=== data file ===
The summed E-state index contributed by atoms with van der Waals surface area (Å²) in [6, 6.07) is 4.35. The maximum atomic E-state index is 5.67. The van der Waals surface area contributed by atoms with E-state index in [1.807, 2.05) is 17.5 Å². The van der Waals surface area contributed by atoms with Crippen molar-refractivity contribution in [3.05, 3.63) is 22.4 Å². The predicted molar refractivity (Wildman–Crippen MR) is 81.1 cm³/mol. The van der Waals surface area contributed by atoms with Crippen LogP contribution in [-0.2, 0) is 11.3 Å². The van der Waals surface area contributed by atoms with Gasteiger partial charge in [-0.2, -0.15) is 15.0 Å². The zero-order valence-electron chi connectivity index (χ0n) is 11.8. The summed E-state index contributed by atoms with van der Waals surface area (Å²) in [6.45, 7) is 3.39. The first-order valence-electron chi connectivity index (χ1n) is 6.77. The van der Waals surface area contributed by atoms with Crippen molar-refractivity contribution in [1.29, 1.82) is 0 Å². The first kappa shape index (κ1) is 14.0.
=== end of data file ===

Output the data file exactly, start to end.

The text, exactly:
The summed E-state index contributed by atoms with van der Waals surface area (Å²) in [6, 6.07) is 4.35. The maximum atomic E-state index is 5.67. The van der Waals surface area contributed by atoms with E-state index in [1.807, 2.05) is 17.5 Å². The van der Waals surface area contributed by atoms with Crippen molar-refractivity contribution in [3.05, 3.63) is 22.4 Å². The predicted molar refractivity (Wildman–Crippen MR) is 81.1 cm³/mol. The van der Waals surface area contributed by atoms with Crippen LogP contribution in [-0.2, 0) is 11.3 Å². The van der Waals surface area contributed by atoms with Gasteiger partial charge in [-0.2, -0.15) is 15.0 Å². The zero-order valence-electron chi connectivity index (χ0n) is 11.8. The summed E-state index contributed by atoms with van der Waals surface area (Å²) in [6.45, 7) is 3.39. The first-order valence-electron chi connectivity index (χ1n) is 6.77. The van der Waals surface area contributed by atoms with Crippen molar-refractivity contribution in [1.29, 1.82) is 0 Å². The first kappa shape index (κ1) is 14.0.